This explanation is for those traveling to Argentina who are not accustomed to the coexistence of different types of exchange rates for the same currency. Here we explain the difference between the “official dollar” and the “parallel dollar”, also known as “blue”. There are dollars of other colors, but we will stick to those that affect tourists traveling to Argentina.
First, a brief explanation:
There is a shortage of dollars in Argentina and the government does not want them leaving the country under any circumstance. For this reason, a few months ago it was prohibited to purchase dollars (currency exchange control) and even prior to that, the government dramatically restricted the import of dollars.
At this time, Argentinians are not able to go to a bank or currency exchange place to purchase dollars (or Euros, Yen, etc.). Only persons authorized by the government, and only under specific circumstances, are allowed to purchase currency. This has led to the development of a black market that sells dollars at a much higher price than what has been established by the government – this is also known as the “official dollar”. The parallel or blue dollar is governed by supply and demand and once the flow has been closed off, making dollars difficult to come by, their price increases and continues to do so.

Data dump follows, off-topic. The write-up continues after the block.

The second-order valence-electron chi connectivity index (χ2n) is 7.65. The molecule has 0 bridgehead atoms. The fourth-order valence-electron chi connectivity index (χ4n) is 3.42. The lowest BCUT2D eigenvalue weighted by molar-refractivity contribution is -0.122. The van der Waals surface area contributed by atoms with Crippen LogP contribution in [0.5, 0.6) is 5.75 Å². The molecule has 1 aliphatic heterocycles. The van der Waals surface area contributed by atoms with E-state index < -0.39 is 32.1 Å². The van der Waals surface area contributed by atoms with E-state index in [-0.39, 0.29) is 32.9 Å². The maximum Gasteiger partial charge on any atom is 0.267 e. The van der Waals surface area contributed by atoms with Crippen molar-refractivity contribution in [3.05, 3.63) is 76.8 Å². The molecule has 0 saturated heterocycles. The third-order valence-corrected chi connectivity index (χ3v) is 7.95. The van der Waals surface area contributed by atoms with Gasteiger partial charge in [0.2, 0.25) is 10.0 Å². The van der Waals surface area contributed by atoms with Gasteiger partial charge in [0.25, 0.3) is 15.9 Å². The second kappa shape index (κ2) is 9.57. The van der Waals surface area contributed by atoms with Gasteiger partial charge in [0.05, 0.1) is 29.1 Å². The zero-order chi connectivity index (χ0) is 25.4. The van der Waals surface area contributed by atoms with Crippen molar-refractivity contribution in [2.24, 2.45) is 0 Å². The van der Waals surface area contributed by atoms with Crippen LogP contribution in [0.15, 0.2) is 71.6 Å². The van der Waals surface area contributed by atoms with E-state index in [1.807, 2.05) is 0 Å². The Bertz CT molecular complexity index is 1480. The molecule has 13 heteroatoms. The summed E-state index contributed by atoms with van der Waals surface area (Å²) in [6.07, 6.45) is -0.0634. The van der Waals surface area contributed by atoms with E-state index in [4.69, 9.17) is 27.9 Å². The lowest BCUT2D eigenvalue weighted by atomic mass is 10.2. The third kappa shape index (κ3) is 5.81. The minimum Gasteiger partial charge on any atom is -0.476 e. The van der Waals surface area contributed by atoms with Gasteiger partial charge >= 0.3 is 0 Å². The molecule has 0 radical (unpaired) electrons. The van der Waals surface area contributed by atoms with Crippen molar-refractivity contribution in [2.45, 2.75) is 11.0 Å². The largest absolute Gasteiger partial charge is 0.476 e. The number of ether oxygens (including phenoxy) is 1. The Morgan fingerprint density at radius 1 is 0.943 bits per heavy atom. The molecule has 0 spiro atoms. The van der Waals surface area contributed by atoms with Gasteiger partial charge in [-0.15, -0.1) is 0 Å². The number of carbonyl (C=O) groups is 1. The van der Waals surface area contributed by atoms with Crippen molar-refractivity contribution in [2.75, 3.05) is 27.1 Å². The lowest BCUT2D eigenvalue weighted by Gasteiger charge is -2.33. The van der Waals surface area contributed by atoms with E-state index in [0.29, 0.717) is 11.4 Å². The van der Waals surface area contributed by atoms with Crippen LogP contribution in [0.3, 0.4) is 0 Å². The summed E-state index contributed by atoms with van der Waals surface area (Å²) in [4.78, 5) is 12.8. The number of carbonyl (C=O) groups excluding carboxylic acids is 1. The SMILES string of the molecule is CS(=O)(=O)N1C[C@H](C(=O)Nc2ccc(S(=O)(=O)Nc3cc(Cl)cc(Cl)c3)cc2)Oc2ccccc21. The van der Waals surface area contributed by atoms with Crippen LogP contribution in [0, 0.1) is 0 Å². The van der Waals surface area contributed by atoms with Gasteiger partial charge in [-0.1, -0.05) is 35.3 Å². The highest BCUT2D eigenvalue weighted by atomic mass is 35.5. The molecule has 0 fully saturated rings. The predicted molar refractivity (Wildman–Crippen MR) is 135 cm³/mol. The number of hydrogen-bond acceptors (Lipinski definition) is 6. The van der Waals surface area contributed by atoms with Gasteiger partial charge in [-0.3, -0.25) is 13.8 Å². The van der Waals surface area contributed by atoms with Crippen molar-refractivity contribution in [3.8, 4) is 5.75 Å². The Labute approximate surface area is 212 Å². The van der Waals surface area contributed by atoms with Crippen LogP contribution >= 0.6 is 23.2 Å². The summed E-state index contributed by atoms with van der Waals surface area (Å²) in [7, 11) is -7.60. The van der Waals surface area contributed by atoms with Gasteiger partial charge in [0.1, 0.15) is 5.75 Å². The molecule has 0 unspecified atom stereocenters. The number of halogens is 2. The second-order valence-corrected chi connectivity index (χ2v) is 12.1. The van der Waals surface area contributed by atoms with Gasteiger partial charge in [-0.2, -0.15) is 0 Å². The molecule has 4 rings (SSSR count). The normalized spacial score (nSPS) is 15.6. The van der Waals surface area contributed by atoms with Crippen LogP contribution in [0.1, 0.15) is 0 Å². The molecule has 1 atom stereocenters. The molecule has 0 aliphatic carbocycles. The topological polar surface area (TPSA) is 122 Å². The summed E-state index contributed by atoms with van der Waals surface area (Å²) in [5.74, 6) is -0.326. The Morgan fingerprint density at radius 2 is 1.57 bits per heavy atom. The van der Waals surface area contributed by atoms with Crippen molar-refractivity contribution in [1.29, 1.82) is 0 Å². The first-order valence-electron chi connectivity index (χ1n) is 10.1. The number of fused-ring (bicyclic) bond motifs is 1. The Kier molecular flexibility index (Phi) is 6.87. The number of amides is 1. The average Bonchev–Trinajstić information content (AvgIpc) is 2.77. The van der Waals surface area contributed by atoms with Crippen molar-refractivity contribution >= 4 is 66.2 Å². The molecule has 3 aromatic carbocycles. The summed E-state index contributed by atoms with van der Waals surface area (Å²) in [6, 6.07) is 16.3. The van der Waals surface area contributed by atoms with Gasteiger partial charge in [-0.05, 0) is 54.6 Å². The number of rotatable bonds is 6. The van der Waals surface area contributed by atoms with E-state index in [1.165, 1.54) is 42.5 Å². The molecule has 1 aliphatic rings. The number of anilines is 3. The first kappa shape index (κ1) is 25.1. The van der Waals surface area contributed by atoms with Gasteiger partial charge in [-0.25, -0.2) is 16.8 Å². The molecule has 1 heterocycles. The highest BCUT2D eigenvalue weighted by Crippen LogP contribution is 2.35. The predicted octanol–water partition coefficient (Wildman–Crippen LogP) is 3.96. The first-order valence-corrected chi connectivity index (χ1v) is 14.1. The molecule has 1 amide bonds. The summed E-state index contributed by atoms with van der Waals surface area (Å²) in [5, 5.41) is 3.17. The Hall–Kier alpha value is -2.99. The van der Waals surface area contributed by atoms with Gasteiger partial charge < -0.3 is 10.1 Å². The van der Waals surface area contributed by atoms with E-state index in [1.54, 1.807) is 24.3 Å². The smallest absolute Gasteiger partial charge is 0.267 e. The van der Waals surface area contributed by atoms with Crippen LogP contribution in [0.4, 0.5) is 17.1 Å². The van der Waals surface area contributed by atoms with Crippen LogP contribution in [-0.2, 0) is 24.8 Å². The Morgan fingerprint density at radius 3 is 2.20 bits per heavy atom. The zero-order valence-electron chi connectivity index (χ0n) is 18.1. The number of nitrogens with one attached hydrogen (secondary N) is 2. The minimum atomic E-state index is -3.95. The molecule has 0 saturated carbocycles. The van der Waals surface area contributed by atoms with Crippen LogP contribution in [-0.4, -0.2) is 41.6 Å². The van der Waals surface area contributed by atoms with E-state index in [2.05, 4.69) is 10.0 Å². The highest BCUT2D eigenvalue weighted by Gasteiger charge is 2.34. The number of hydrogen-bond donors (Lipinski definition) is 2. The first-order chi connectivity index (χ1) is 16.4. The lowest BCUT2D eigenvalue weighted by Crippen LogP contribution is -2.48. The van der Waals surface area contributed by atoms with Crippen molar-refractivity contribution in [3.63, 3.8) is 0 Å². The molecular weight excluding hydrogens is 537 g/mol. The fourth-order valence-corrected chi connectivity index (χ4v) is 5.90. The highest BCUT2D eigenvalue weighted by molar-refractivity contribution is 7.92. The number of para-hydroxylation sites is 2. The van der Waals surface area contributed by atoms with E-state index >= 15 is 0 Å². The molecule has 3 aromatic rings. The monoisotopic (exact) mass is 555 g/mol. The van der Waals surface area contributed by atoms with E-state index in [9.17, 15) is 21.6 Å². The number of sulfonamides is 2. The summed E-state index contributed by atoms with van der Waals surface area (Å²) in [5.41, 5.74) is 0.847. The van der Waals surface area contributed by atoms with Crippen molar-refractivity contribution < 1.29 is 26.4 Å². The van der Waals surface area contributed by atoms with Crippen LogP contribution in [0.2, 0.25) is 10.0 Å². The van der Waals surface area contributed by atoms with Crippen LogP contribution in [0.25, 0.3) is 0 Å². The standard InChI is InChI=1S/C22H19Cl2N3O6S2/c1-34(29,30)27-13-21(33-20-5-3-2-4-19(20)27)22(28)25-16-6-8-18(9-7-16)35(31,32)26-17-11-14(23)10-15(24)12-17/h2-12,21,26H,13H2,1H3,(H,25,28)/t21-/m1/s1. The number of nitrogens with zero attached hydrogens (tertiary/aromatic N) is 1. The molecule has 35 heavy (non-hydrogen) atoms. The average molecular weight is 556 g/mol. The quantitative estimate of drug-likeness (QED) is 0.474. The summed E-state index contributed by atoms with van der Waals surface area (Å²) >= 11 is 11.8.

Why has the government taken this step? I am not an economist but I believe that it is because Argentina needs to balance the register in order to keep the present political model. The idea is to keep dollars that enter to remain in the country, or that a minimum number of them leave. If the country cannot find the surplus necessary to finance itself (which is a lot), the government would need to take out loans from exterior markets at an interest rate much higher than other countries.
Argentinians are accustomed to thinking in dollars given the weakness of the Argentinian peso, which is why they run to this currency when able, when worried and when they want to save. This all lends to the daily evolution of the official dollar and parallel dollar’s values.
For all of these reasons, it is necessary to understand that the most convenient thing for tourists traveling to Argentina at this time is to take dollars in cash and exchange them into pesos or use them. Beware of the parallel and blue dollar values. It is also important to understand that if you pay using a credit card, you are paying at the official exchange rate. This means that you would end up paying more than if you used dollars in cash or with pesos purchased in the informal market.
Here you can find up to the minute values: http://dolarblue.net/
Update: In this new post, Tips for traveling to Argentina: dollar, euro, official, parallel, blue Part II I discuss questions raised in this post and attempt to clarify the information provided.
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